Shogo and his party have joined up with a large group of adventurers to take down the dragon that’s been terrorising the neighbouring town and killing innocent people. With his newly discovered ability, he hopes he has enough up his sleeve to help bring the beast down, but who will ultimately survive the encounter? And if they do win, will the rewards be enough to fund his main quest – finding the mysterious spell ‘Raise’ so he can bring back what he has lost?
When changing video game material into other mediums, such as films and books, there’s a lot of what makes video games unique that is lost in the adaptation. Storytelling, world building and character development are included but the main drawback is that you take away the interactive element. In most video games, YOU – the player – are the hero, the one saving the day, calling the shots, asking questions to NPCs, solving puzzles to proceed, etc. But on other platforms you’re merely an observer and the impact of being directly in control of the story is lost. Also, actions that seem natural in gameplay can come across as incredibly odd when transferred to a non-interactive medium. It’s natural in RPGs to sacrifice turns for healing the party or have a character cast Buff/Debuff spells to help turn the tide of battle in your favour. But if (for example) this happens in a movie, having the heroes suddenly stop all the action to just stand there and brace for something we’ve yet to see coming, or randomly heal people with no context of HP bars and such, it soon becomes tedious. This situation crops up in Volume 2 Final Fantasy: Lost Stranger, where Shogo suddenly realises that the dragon is a version he’s faced before in an older Final Fantasy game, and a specific pattern of attack must happen to survive. Despite the limitations of a manga, it’s surprising how effectively the writer managed to keep the engagement of battle mechanics going in a non-interactive format. Mostly because the tension, which was built from Volume 1 and continues here, is constantly escalating throughout the battle. The dragon they face is formidable, and the very real risk of death hangs over the hero and the entire party, so you know that one false move will be the end for our heroes. The art also plays a great part in it too with really detailed environments as the battle take place high on a snowy mountain, and the circumstances the party must battle in are dangerous by themselves even without a terrifying dragon lurking around. It’s a satisfying conclusion to the mini-arc and gives a big boost for the heroes as they progress with the main story.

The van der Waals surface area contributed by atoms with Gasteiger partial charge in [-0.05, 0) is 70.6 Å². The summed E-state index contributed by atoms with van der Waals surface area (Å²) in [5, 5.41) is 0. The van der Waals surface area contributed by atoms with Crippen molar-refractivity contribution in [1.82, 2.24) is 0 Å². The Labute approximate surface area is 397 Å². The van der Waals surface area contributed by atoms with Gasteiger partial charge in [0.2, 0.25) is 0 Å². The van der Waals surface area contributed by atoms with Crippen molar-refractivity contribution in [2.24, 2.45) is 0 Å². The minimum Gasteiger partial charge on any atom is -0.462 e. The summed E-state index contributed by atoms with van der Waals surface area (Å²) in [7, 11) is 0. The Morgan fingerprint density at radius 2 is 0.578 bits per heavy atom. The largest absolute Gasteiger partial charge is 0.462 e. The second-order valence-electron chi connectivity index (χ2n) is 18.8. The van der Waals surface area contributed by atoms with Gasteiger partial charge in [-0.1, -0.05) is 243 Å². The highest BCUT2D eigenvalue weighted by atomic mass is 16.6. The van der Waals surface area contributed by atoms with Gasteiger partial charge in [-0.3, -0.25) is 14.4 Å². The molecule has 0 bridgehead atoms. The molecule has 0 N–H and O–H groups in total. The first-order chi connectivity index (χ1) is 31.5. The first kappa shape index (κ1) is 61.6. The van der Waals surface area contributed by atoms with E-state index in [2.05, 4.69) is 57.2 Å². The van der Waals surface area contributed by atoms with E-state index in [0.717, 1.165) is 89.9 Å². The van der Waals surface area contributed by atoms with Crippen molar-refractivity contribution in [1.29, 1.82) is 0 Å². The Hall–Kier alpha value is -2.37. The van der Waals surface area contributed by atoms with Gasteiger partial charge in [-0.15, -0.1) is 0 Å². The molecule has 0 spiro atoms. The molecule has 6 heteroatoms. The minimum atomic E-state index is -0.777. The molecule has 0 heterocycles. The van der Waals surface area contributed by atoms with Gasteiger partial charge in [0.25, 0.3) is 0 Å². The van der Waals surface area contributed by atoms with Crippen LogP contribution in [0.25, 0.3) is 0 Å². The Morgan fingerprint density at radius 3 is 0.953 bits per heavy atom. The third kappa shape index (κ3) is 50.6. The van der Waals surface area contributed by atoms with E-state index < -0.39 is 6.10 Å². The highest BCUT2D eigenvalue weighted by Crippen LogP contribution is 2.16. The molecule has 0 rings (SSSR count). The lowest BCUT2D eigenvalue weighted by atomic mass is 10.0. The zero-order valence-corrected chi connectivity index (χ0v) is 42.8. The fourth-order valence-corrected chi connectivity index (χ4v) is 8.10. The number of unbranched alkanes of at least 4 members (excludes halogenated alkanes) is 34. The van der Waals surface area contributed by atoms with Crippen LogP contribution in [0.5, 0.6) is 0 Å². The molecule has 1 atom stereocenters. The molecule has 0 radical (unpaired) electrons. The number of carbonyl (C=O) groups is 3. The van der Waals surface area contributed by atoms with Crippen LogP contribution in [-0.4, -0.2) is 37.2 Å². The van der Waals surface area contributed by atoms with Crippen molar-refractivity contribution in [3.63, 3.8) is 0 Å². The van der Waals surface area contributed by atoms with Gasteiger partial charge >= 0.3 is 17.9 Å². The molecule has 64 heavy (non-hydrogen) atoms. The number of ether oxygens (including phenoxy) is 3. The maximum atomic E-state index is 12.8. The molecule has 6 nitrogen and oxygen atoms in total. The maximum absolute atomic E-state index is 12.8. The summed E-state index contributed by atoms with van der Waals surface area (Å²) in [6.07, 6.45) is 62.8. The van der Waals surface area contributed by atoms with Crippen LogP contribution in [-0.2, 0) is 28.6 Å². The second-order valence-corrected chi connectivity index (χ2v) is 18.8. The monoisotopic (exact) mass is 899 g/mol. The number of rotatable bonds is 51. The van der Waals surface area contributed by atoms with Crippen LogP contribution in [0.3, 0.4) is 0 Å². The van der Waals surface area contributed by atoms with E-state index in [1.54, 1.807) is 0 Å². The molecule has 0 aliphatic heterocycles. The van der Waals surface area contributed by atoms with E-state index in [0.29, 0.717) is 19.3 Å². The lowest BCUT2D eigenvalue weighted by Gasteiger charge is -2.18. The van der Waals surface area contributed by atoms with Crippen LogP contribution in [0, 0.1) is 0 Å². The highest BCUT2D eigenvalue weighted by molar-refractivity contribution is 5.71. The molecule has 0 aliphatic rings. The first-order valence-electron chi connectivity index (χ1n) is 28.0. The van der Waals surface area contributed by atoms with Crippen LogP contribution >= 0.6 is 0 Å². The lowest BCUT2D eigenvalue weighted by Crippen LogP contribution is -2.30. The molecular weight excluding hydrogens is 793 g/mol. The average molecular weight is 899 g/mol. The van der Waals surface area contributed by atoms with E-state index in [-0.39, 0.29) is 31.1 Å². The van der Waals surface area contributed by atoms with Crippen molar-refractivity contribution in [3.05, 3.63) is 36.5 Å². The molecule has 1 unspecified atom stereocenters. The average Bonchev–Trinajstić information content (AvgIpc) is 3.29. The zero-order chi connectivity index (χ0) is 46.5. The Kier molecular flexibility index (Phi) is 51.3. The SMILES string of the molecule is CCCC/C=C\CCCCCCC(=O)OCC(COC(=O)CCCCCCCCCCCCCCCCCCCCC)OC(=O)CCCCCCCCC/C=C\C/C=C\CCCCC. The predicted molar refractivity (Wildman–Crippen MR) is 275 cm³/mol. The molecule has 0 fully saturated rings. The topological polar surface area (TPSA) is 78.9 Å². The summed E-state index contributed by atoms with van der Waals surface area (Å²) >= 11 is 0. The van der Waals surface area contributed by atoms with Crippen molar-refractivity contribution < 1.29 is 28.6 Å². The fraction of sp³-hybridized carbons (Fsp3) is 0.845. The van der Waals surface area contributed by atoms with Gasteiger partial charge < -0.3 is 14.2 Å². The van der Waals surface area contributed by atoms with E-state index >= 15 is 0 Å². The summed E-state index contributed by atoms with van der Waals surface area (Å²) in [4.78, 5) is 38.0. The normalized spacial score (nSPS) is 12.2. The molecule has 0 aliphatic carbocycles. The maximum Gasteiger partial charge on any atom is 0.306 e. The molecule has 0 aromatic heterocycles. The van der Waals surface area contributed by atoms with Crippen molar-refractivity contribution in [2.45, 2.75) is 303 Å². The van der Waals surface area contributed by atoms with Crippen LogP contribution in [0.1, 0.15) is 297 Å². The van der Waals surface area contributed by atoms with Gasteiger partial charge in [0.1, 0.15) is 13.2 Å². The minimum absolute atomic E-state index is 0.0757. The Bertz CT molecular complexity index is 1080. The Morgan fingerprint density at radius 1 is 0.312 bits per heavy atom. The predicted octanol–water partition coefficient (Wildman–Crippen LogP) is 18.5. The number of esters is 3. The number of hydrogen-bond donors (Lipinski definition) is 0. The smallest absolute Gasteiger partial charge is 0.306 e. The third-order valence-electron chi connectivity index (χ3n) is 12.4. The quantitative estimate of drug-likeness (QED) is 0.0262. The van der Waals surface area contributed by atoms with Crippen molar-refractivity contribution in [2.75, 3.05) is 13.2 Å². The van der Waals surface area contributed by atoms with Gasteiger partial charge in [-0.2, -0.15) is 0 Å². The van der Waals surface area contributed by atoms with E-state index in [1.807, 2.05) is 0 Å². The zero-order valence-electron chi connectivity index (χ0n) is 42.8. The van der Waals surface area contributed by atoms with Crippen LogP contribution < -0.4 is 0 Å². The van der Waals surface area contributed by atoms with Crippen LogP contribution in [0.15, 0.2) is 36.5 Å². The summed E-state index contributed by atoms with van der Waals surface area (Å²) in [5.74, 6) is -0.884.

That is until something else gets in their way. Whilst the party try to obtain the spell ‘Raise’, there’s a greater threat brewing in the city of Mysidia: a conflict of magical groups that our party get caught up in towards the end of the book. Whilst the introduction of this new conflict seems to have little to do with the current plot (for now) it does allow for a few Final Fantasy Easter eggs that many long-time fans will get a kick out of. However, there’s one particular character introduced in this volume that sadly strikes an unnecessarily negative point against this book. We’re introduced to three sisters, with the eldest being Cindy who has the most ridiculous rack in all of Final Fantasy. Granted, the franchise is not shy of having curvaceous women, some of them being from the main games and are beloved characters (myself being a fan as well). However for the majority, their designs work within the contexts of their world, their characters are rounded enough to be far more than just their physical assets, and even then there’s no female with as large a cleavage as this girl has. Cindy looks like the daughter of Chiharu from Eiken who stole outfits from the models of Victoria’s Secret – she does not fit design-wise in this story nor in any other FF property. This is a shame as she’s an interesting take on a Final Fantasy recurring character, and, outside of her ridiculous design, she’s portrayed as a formidable foe, with one incredibly cool panel where she performs a stunning ice spell to stop an incoming attack. Hopefully her look will become less distracting over the course of the story, but the character design really could have gone another few rounds of re-design to make her more than just her ‘assets’.
The story of Final Fantasy: Lost Stranger continues at a gradual yet fun pace, with plenty of FF franchise references for fans to lap up, whilst also providing engaging battle scenes and story developments. A few artistic choices bring this volume down a touch but the way the story is progressing so far is intriguing, so be sure to check it out.